Alpine assures “everyone is working to find the right final regulations” for 2026 F1 cars

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Alpine’s interim boss, Bruno Famin, analyses the relation between chassis and engine in the 2026 technical regulations.

Photo Credit: BWT Alpine F1 Team

It’s no surprise everyone in the business is expecting with excitement the new 2026 regulations, meant to equal as much as possible the competition in Formula 1. One of the key factors of that equal scenario is the perfect balance between chassis and power unit, but in the specific case of the engine, you also have to find a perfect way to connect equally combustion with electronics.

One of the reasons why Audi and Porsche were ready to join motorsport’s premier category was to find that perfect bond between the internal combustion engine and the electrical side of it. In spite of that hope, the initial data provided by the FIA showed that maybe drivers would slow before reaching the end of the straights, needing some downshift gears concerning the extreme battery regeneration.

As far as we know right now, there are no plans to modify that equal power supply, so the teams have to start testing the new generation engines, to be ready and sort out this kind of issues.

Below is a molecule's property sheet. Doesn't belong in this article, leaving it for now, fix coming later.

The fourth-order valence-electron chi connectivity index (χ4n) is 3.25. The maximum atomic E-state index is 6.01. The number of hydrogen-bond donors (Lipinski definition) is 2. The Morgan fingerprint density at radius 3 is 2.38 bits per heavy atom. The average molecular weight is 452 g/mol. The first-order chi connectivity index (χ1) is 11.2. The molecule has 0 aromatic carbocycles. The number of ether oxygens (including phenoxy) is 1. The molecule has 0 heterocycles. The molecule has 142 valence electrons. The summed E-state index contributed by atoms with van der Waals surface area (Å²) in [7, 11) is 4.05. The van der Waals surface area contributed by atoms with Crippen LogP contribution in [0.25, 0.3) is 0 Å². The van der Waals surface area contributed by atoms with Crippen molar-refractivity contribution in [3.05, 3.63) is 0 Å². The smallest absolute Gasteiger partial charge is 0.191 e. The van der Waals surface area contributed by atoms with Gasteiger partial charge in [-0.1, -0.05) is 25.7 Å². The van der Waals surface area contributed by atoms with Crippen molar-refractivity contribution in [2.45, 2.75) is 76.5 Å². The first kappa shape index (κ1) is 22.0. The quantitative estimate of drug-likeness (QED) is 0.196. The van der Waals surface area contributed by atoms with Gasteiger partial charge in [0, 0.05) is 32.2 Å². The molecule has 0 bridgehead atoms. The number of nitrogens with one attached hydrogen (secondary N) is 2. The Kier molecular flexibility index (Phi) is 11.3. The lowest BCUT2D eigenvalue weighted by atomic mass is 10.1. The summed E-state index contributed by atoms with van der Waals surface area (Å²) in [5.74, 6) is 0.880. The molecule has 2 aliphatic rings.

Bruno Famin, interim boss of the French brand, says they are in discussions as they look to solve everything.

The French director points out that: “I think we all share the concern.

“We are all working (Formula 1, the FIA, the teams, the PU manufacturers), to find the right final regulation for the cars. I think the energy management, we can still work on that in the coming months. There is no hurry.”

Photo Credit: BWT Alpine F1 Team

“What I have to say is that, now the PU technical regulation has been officialised quite a long time ago, one and a half years ago almost, all the PU manufacturers are working hard.

“They have made already very important choices in terms of the way we want to go, the technology we want to develop.”

Supporting the FIA decisions and plans for 2026 and beyond, Famin said: “Changing now won’t be a good thing. It’s not acceptable, clearly.

“But I’m convinced that we will find a way with the chassis technical regulations to make good cars, a good sport.”